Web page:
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best clamp for gluing boards together?

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  • best clamp for gluing boards together?

    In your experience, what kind of clamp gives you a nice tight bond when gluing two boards together?

    The pipe clamps I am using really stink. They are all I have right now but I think it's time to get something better. My board sometimes (almost always) ends up cupping. It's hard to get the right pressure in the right place because the are so cumbersome.

    Thanks.
    Keith

  • #2
    Hi , i have Many types of clamps....started out with pipe clamps because of the type of larger work i needed to glue up usually NOT over 4 foot. i usually used a clamp about every 12-14 inches to keep all horizontal pressure even......and usually worked with no wider than 10 inch wide boards......as my work deminished in size i went to bar clamps and found them to be better in SOME cases...now i'm working with locking hand clamps......much smaller in size but also designed for a different type of clamping...as you get int your crafts you will find that every type of clamp has a its own type of work. IF YOU OVERTIGHTEN any clamp you can have distortion, cupping and cause warpage.also the way you position the boards edge to edge can be a problem...clamps must be reasonably equal in pressure. you will spend a lot of cash on types and styles. i found the best clamps are home made clamps.... a flat table surface with predrilled 3/4" holes and some 3/4" pegs and some wedges and you have one of the best designed clamps you cound want for glue ups..

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    • #3
      Pipe clamps work very well for me. I put them on their back with jaws upward. The main thing is the boards being joined must be straight edge to get a good bond. That can be accomplished with a router table (for small pieces) or a jointer or a table saw with a sharp blade. If you alternate the grains from smily ) to frown ( looking at the end of the boards, you should have very stable boards to work with (much better than a single wide board). Never put too much pressure on the clamp as you will squeeze out all the glue. I use yellow wood glue, Titebond II, and spred glue on both edges, and don't hurry, let the glue soak in a bit and the adhesion will be tighter. Clean up with a chisel, and sand with a drum sander about 24 hours, if you can wait that long. If you sand them too soon, you might have a slight cavity on the seam where the water-based glue had dried out and shrunk. I have found that Elmers clogs my sandpaper. Don't use a thickness planer to remove glue, it will destroy or knick your knives.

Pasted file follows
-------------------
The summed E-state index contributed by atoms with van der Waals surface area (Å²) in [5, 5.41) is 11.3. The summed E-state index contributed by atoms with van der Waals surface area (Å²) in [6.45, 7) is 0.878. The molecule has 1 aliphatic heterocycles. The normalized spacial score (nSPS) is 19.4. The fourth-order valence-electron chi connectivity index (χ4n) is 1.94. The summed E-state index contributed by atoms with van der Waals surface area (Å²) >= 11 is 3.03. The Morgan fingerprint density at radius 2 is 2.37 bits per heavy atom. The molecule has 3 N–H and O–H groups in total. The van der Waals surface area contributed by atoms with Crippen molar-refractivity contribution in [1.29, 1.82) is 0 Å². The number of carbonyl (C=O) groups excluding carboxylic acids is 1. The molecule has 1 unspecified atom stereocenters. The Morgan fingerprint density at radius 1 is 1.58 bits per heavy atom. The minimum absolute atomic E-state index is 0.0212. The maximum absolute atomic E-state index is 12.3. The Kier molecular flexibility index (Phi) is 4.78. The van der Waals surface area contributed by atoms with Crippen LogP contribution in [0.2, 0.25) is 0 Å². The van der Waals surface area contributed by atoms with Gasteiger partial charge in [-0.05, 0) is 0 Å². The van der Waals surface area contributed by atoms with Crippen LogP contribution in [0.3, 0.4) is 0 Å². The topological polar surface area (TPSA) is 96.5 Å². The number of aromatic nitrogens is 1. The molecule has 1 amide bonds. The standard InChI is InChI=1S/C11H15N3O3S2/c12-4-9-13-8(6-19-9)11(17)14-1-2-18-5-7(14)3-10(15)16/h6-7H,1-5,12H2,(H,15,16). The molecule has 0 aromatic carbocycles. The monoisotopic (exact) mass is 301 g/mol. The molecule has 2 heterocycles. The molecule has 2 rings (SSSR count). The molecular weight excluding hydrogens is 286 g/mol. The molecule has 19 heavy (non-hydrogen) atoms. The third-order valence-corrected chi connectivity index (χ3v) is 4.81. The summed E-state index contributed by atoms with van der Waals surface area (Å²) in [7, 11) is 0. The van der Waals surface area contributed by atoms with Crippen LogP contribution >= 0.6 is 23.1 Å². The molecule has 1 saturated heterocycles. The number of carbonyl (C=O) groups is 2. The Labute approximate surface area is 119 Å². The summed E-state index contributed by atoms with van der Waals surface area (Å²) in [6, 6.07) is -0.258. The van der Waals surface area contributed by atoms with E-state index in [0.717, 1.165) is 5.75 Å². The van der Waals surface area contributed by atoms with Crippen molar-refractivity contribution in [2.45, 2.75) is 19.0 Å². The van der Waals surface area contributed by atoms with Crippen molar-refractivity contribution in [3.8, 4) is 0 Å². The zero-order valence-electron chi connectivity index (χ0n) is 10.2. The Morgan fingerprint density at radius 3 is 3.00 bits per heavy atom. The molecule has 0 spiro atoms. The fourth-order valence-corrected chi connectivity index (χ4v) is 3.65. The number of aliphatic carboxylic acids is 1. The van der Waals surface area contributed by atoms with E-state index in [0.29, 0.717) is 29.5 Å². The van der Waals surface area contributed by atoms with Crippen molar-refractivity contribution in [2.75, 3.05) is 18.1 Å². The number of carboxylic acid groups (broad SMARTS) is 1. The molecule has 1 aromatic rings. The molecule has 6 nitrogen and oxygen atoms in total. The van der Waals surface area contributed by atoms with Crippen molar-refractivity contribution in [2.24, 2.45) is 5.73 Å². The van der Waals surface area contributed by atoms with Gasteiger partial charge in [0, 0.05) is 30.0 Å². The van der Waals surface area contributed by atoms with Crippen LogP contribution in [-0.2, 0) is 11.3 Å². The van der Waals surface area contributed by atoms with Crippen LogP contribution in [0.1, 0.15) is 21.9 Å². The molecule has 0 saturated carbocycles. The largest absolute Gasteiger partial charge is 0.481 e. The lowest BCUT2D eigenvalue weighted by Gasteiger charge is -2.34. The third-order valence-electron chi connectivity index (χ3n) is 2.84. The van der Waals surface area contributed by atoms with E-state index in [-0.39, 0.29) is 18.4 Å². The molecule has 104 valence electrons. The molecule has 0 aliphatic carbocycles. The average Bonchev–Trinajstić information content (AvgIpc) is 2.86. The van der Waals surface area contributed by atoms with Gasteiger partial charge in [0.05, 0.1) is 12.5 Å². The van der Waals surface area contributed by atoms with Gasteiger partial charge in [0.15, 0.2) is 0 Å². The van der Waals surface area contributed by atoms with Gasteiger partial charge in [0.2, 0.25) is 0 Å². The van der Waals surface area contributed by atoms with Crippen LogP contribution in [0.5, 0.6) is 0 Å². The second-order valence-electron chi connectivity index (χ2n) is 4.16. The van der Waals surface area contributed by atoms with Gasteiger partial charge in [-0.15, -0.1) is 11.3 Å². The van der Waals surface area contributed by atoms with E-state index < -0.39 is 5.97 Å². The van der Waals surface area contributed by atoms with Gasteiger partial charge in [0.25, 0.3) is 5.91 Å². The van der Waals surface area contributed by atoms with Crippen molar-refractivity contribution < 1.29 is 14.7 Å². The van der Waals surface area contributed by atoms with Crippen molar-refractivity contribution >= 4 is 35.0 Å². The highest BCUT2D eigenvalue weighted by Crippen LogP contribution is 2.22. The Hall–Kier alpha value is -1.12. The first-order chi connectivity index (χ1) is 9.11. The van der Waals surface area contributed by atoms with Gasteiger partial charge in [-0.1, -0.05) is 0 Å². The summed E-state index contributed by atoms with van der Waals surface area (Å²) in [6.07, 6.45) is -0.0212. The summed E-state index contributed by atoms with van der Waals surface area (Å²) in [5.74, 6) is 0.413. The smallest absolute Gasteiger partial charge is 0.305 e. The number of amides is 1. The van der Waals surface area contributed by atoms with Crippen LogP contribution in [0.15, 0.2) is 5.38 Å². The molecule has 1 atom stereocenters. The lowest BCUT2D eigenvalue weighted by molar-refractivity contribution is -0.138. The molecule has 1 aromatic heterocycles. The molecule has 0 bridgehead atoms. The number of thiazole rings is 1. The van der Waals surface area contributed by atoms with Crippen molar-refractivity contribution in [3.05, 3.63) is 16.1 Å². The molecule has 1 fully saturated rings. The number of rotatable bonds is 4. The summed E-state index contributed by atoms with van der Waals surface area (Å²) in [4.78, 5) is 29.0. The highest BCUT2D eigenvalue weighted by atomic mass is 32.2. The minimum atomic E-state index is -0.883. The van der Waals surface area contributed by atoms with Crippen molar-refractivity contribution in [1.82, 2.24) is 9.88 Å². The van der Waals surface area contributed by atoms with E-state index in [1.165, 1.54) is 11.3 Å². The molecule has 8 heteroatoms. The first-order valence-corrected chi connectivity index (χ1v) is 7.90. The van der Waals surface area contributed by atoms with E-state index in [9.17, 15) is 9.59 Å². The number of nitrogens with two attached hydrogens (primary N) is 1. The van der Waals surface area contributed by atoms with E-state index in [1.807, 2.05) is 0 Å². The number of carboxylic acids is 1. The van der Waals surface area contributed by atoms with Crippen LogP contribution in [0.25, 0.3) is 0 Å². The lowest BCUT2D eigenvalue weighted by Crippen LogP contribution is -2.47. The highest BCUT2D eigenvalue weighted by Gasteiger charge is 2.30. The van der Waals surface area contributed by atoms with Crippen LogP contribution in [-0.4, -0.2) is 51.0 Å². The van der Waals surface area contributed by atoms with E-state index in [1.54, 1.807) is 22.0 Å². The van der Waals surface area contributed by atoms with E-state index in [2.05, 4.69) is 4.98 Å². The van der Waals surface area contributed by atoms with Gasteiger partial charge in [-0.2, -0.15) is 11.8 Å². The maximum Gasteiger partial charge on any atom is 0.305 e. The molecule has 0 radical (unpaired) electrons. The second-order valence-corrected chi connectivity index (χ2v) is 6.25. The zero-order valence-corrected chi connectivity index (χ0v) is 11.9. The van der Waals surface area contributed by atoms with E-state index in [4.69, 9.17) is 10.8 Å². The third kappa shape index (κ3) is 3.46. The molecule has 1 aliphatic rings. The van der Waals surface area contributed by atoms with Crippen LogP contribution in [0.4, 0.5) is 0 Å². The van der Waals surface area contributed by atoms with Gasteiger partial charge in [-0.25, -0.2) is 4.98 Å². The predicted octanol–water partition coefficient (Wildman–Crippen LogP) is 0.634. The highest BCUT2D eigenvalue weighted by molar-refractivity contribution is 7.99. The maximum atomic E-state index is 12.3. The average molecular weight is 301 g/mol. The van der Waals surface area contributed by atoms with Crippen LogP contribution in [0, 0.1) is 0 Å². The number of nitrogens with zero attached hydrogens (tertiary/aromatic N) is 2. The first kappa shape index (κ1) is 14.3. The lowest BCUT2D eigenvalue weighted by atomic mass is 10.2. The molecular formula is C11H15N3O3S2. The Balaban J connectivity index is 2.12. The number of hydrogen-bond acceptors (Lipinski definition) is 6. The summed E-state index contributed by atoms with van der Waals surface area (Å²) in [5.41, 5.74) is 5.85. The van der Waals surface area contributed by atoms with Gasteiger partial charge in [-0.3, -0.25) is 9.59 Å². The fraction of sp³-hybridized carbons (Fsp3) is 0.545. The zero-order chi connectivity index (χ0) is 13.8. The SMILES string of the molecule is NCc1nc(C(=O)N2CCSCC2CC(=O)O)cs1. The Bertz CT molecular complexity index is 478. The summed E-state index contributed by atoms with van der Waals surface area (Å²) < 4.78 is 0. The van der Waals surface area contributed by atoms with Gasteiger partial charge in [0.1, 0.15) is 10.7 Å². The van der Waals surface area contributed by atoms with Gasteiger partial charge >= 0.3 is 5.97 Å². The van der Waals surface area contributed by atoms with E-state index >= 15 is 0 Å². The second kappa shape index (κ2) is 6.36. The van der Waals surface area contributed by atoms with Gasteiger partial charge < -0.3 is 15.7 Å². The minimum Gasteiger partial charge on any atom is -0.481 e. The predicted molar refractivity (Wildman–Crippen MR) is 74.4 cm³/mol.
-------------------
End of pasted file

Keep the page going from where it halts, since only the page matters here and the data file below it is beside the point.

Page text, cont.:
Enjoy your scrolling,
      Norman

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      • #4
        It really is project dependant for me. I use spring camps an assortment of “quick grip clamps for the small stuff. For the longer reaches I use bar clamps. I have one 4’ Jorgensen cabinet master clamp. I really like it and have it on my birthday and Christmas gift list. Much to my surprise I have no pipe clamps?
        Rolf
        RBI G4 26 Hawk, EX 16 with Pegas clamps, Nova 1624 DVR XP
        Philosophy "I don't know that I can't, therefore I can"
        Proud Member of the Long Island Woodworkers Club
        And the Long Island Scrollsaw Association

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        • #5
          As others have mentioned, getting good results on panel glue-ups is as much about technique & prep as it is about the clamps. I'll use pipe clamps for larger jobs, but I mostly use bar clamps, especially for smaller panels and thinner stock. Sometimes I'll even use Irwin Quick clamps for smaller jobs that don't require a lot of clamping pressure. I use cauls when glueing multiple boards together for panels to help keep them flat. It can also help to alternate placement of the clamps, one on top and the next on the bottom. But the most critical thing is that the edges of the boards must be perfectly straight & square or your panel will almost certainly be bowed.

          When glueing panels, I raise the boards up off the bench several inches, high enough for my clamps to easily fit underneath. I have several blocks made, of various sizes, that are simply 2 pieces of wood, fastened together forming a right angle. I put clear tape on the edges that contact the panel, so any excess glue won't stick. This makes it easier to have the panel situated with cauls placed on the ends to hold it together. Then I can line the clamps up and snug them without having to hold everything and worry about stuff shifting. Apply light pressure to each clamp, then gradually increase the pressure on each one until the joints are tight and glue starts to squeeze out.
          Homer : "Oh, and how is education supposed to make me feel smarter. Besides, every time I learn something new, it pushes some old stuff out of my brain."

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